Silver maintains its value over the long term and does well when interest rates are low and fixed-income investments don't generate much profit. In this way, silver works like gold as an investment and performs a similar function as a safe haven. You can buy silver through local dealers and pawnshops or from online retailers such as APMEX or JM Bullion. Be careful if you buy collectible coins, as you are likely to pay more for the collectability of the coin, meaning that you overpay for actual silver content.
Although no major economy is using gold or silver as the basis of its currency anymore, investors continue to view these two metals as active deposits of value. Silver futures are an attractive way to play in the silver market due to the large amount of leverage available in futures contracts. However, with an ETF you can avoid some of the biggest risks of owning physical silver, namely the risk of theft, lack of liquidity and low trading prices. Interest in the silver market tends to grow every time the price of silver increases, and investors are starting to wonder if the time is right to add physical silver to their investment portfolios.
Investors like silver for many of the same reasons they like gold and precious metals in general. Investing in silver isn't a good option for everyone, and some investors prefer to focus on companies with cash flow rather than investing in the metal itself.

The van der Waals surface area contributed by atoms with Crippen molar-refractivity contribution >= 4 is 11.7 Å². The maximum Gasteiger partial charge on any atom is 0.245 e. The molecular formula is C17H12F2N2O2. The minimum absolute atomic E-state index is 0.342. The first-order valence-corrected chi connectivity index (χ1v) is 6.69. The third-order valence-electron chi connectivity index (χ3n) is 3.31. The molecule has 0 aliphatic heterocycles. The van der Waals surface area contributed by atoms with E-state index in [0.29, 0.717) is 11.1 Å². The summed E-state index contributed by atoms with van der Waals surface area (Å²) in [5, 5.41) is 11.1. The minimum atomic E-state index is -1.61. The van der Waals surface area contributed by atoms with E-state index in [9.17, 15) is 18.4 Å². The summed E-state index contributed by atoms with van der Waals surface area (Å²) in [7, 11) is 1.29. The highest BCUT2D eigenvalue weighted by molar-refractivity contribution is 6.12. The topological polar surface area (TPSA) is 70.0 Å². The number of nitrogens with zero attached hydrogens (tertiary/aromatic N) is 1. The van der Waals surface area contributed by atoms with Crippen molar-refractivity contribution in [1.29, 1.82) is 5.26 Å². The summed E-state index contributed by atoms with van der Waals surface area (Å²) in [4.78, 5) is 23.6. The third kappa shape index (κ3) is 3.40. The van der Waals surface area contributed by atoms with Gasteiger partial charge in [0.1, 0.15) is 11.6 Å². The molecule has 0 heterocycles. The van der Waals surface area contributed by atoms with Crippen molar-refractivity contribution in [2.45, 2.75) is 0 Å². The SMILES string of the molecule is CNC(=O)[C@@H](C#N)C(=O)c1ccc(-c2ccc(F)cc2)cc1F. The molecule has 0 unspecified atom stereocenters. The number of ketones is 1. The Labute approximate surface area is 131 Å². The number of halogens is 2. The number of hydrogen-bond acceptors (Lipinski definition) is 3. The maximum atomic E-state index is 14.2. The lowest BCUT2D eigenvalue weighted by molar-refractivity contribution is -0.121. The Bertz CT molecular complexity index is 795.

Gold and silverare especially popular commodity investments, largely because of their historical relationship with money. This is especially true in the case of silver, since it is a very small market and is not as serious as gold.
Holding physical silver, whether in the form of coins or ingots, is a psychologically and emotionally satisfying way to invest in silver. Until the current system is redesigned to discourage the rampant creation of currencies and politicians become more financially responsible, history has it that silver will continue to be an important asset to own. If demand remains at current levels, it will be difficult for everyone who wants silver to get all the quantity they need. That means that if you want to buy silver in the form of a coin to use as a currency, it will be easier to break than a gold coin because it has a lower value.
Part of the explanation for the fall is that about two-thirds of the supply of silver mines comes from operations with base metals (copper and zinc, for example). As Mike Maloney says in his best-selling book, A Guide to Investing in Gold and Silver, “Gold and silver have appreciated over the centuries and have used the fiduciary role to make them accountable for themselves.